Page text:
What may happen in your life if you pursue the wisdom that comes for the LORD? When you are in a quiet place sitting, sans TV, IPod, and conversation of others—you will not be anxious but can calmly reflect. When you are in bed—you will sleep with the sweetness that you are in good stead with others and with God—because your actions and words have been laced with wisdom. You may not feel the same kind of panic others feel when things go wrong, because your heart and mind have been at one accord with the Creator and with ethical and spiritual guidance he affords.

How might this accumulation of wisdom be played out in your conduct? Do not fail to pay back those who have loaned money to you when you are capable of paying. Be certain to give to others promptly when you have the means to provide something they need. Honor the trust of your neighbors; never knowingly harm them in any way. Don’t pick fights with others—especially when someone has done no harm to you. Don’t wistfully look at thugs, gang members, or others who use violence to gain power and do not imitate them on any level—in spite of the wealth they accumulate. Remember the use of violence, quarrelsomeness, and greed in any form is a perversion of God’s great desire for his people. When you walk in fiscal responsibility, in honesty, in peace, doing kindness to your neighbors, you walk in the ways of LORD and will sense that he is speaking his wise insight into your life.

In the big picture of life, where wickedness abides so does the curse of the LORD and where there is this kind of upright living—the blessings of the LORD become part of daily existence.

If you are in the frame of mind in which you scorn the LORD—you may experience the negativity, cynicism, and cruelty often born of scorn. He favors humility over sarcasm and cynicism. Stubborn, foolish ways—that ignore his presence in nature and ignore his ethical path may find its followers experiencing disgrace. Building your life in recognition of the LORD’s ways establishes a kind wealth that outlasts calamity and allows you to pass on the true wealth of an honorable life to the next generation.

Wednesday, February 03, 2010

Reading for Revival Weak

Reading for Revival Week Five

How about weak five? The last several days find me weak from frustrations unrelated to reading. There is the temptation to let this slip—which I will not do. I will not do it because some friends and my very sweet mom are keeping up with the readings. Accountability helps.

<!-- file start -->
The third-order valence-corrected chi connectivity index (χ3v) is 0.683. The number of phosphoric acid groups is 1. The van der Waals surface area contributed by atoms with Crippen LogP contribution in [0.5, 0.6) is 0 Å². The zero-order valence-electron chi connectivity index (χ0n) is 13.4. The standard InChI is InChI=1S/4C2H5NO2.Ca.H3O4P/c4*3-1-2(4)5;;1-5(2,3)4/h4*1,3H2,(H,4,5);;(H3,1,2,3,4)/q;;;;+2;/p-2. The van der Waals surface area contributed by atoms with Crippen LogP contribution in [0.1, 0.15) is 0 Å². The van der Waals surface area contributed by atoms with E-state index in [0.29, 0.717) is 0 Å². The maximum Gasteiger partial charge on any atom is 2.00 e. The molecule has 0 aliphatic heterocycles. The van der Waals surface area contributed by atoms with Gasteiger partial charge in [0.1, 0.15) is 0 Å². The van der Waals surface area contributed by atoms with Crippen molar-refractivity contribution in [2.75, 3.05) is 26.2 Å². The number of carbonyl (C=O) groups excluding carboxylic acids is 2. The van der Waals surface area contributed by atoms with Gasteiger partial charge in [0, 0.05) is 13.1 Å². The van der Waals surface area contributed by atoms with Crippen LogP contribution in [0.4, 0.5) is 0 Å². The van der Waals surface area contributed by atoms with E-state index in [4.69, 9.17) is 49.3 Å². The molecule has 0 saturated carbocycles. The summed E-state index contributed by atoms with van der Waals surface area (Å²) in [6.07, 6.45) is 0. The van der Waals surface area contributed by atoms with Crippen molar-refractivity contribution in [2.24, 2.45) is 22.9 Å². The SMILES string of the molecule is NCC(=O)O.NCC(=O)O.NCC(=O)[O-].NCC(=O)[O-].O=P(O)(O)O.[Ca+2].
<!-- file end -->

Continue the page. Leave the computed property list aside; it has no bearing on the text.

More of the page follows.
It reminds me of when I ran with Jo Kite in the mornings in York, Nebraska. I told her I would be out there to run at 6:00 AM at 25 degrees. I could not skip out.

When it comes to reading the Bible—I have long thought it is not that we have the obligation or rule that we should read regularly—to fail to read and study is living below our privilege.

I take it for granted that I have the faculties to read and study. I take it for granted that I have many copies and versions of the text at my fingertips. I take it for granted that I have the freedom of religion. I take for granted the awesome nature of the kingdom of God.

From The Message, Matthew 13

Why Tell Stories?

The disciples came up and asked, "Why do you tell stories?"

He replied, "You've been given insight into God's kingdom. You know how it works. Not everybody has this gift, this insight; it hasn't been given to them. Whenever someone has a ready heart for this, the insights and understandings flow freely. But if there is no readiness, any trace of receptivity soon disappears. That's why I tell stories: to create readiness, to nudge the people toward receptive insight. In their present state they can stare till doomsday and not see it, listen till they're blue in the face and not get it. I don't want Isaiah's forecast repeated all over again:

Your ears are open but you don't hear a thing.
Your eyes are awake but you don't see a thing.
The people are blockheads!
They stick their fingers in their ears
so they won't have to listen;
They screw their eyes shut
so they won't have to look,
so they won't have to deal with me face-to-face
and let me heal them.

"But you have God-blessed eyes—eyes that see! And God-blessed ears—ears that hear! A lot of people, prophets and humble believers among them, would have given anything to see what you are seeing, to hear what you are hearing, but never had the chance. Matthew 13:11-17

I want to embrace my chance.

Peter said in his first letter:
The prophets who told us this was coming asked a lot of questions about this gift of life God was preparing. The Messiah's Spirit let them in on some of it—that the Messiah would experience suffering, followed by glory. They clamored to know who and when. All they were told was that they were serving you, you who by orders from heaven have now heard for yourselves—through the Holy Spirit—the Message of those prophecies fulfilled. Do you realize how fortunate you are? Angels would have given anything to be in on this.”
I Peter 1:10-11